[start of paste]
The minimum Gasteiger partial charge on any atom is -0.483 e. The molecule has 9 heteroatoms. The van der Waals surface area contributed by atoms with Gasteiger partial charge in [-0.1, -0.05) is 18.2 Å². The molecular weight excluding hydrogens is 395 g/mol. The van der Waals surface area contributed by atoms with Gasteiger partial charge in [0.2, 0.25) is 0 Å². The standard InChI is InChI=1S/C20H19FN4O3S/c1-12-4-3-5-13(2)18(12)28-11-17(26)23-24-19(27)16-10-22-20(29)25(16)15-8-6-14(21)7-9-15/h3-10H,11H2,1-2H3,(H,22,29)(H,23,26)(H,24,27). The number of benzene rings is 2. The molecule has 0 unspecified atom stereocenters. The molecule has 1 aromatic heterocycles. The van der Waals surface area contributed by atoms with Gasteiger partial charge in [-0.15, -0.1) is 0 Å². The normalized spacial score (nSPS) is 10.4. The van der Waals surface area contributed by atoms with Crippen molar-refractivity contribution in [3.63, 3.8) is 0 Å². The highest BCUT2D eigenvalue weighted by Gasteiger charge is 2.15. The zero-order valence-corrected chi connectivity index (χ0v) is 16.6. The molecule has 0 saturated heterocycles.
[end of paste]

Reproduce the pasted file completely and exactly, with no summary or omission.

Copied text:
The minimum Gasteiger partial charge on any atom is -0.483 e. The molecule has 9 heteroatoms. The van der Waals surface area contributed by atoms with Gasteiger partial charge in [-0.1, -0.05) is 18.2 Å². The molecular weight excluding hydrogens is 395 g/mol. The van der Waals surface area contributed by atoms with Gasteiger partial charge in [0.2, 0.25) is 0 Å². The standard InChI is InChI=1S/C20H19FN4O3S/c1-12-4-3-5-13(2)18(12)28-11-17(26)23-24-19(27)16-10-22-20(29)25(16)15-8-6-14(21)7-9-15/h3-10H,11H2,1-2H3,(H,22,29)(H,23,26)(H,24,27). The number of benzene rings is 2. The molecule has 0 unspecified atom stereocenters. The molecule has 1 aromatic heterocycles. The van der Waals surface area contributed by atoms with Gasteiger partial charge in [-0.15, -0.1) is 0 Å². The normalized spacial score (nSPS) is 10.4. The van der Waals surface area contributed by atoms with Crippen molar-refractivity contribution in [3.63, 3.8) is 0 Å². The highest BCUT2D eigenvalue weighted by Gasteiger charge is 2.15. The zero-order valence-corrected chi connectivity index (χ0v) is 16.6. The molecule has 0 saturated heterocycles.